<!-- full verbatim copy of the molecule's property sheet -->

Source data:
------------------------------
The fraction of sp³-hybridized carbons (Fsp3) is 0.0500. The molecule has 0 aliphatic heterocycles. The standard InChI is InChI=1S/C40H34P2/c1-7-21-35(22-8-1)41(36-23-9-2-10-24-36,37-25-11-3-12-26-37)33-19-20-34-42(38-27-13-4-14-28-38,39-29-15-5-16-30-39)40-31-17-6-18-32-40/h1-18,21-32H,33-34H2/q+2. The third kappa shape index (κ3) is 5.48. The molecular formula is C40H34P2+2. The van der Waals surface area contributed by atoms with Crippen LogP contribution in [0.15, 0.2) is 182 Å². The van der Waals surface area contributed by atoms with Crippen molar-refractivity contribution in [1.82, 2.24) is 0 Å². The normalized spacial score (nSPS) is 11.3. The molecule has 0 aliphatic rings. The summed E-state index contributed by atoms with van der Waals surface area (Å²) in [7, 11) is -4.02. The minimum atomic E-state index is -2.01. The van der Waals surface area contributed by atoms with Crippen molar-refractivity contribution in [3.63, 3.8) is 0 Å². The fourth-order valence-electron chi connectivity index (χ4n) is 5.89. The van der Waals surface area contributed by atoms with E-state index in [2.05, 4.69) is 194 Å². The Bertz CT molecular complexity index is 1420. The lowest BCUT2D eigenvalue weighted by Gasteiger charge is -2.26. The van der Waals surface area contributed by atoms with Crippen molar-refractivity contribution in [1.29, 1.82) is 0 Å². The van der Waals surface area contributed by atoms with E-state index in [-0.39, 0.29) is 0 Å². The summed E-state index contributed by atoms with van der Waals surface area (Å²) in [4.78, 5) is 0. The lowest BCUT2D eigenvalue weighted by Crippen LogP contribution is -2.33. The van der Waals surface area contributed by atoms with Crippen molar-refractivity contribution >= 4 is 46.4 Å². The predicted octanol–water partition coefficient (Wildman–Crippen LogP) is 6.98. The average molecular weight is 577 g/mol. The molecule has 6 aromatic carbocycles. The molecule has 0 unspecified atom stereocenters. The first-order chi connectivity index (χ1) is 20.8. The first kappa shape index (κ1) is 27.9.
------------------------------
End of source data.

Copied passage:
The fraction of sp³-hybridized carbons (Fsp3) is 0.0500. The molecule has 0 aliphatic heterocycles. The standard InChI is InChI=1S/C40H34P2/c1-7-21-35(22-8-1)41(36-23-9-2-10-24-36,37-25-11-3-12-26-37)33-19-20-34-42(38-27-13-4-14-28-38,39-29-15-5-16-30-39)40-31-17-6-18-32-40/h1-18,21-32H,33-34H2/q+2. The third kappa shape index (κ3) is 5.48. The molecular formula is C40H34P2+2. The van der Waals surface area contributed by atoms with Crippen LogP contribution in [0.15, 0.2) is 182 Å². The van der Waals surface area contributed by atoms with Crippen molar-refractivity contribution in [1.82, 2.24) is 0 Å². The normalized spacial score (nSPS) is 11.3. The molecule has 0 aliphatic rings. The summed E-state index contributed by atoms with van der Waals surface area (Å²) in [7, 11) is -4.02. The minimum atomic E-state index is -2.01. The van der Waals surface area contributed by atoms with Crippen molar-refractivity contribution in [3.63, 3.8) is 0 Å². The fourth-order valence-electron chi connectivity index (χ4n) is 5.89. The van der Waals surface area contributed by atoms with E-state index in [2.05, 4.69) is 194 Å². The Bertz CT molecular complexity index is 1420. The lowest BCUT2D eigenvalue weighted by Gasteiger charge is -2.26. The van der Waals surface area contributed by atoms with Crippen molar-refractivity contribution in [1.29, 1.82) is 0 Å². The van der Waals surface area contributed by atoms with E-state index in [-0.39, 0.29) is 0 Å². The summed E-state index contributed by atoms with van der Waals surface area (Å²) in [4.78, 5) is 0. The lowest BCUT2D eigenvalue weighted by Crippen LogP contribution is -2.33. The van der Waals surface area contributed by atoms with Crippen molar-refractivity contribution >= 4 is 46.4 Å². The predicted octanol–water partition coefficient (Wildman–Crippen LogP) is 6.98. The average molecular weight is 577 g/mol. The molecule has 6 aromatic carbocycles. The molecule has 0 unspecified atom stereocenters. The first-order chi connectivity index (χ1) is 20.8. The first kappa shape index (κ1) is 27.9.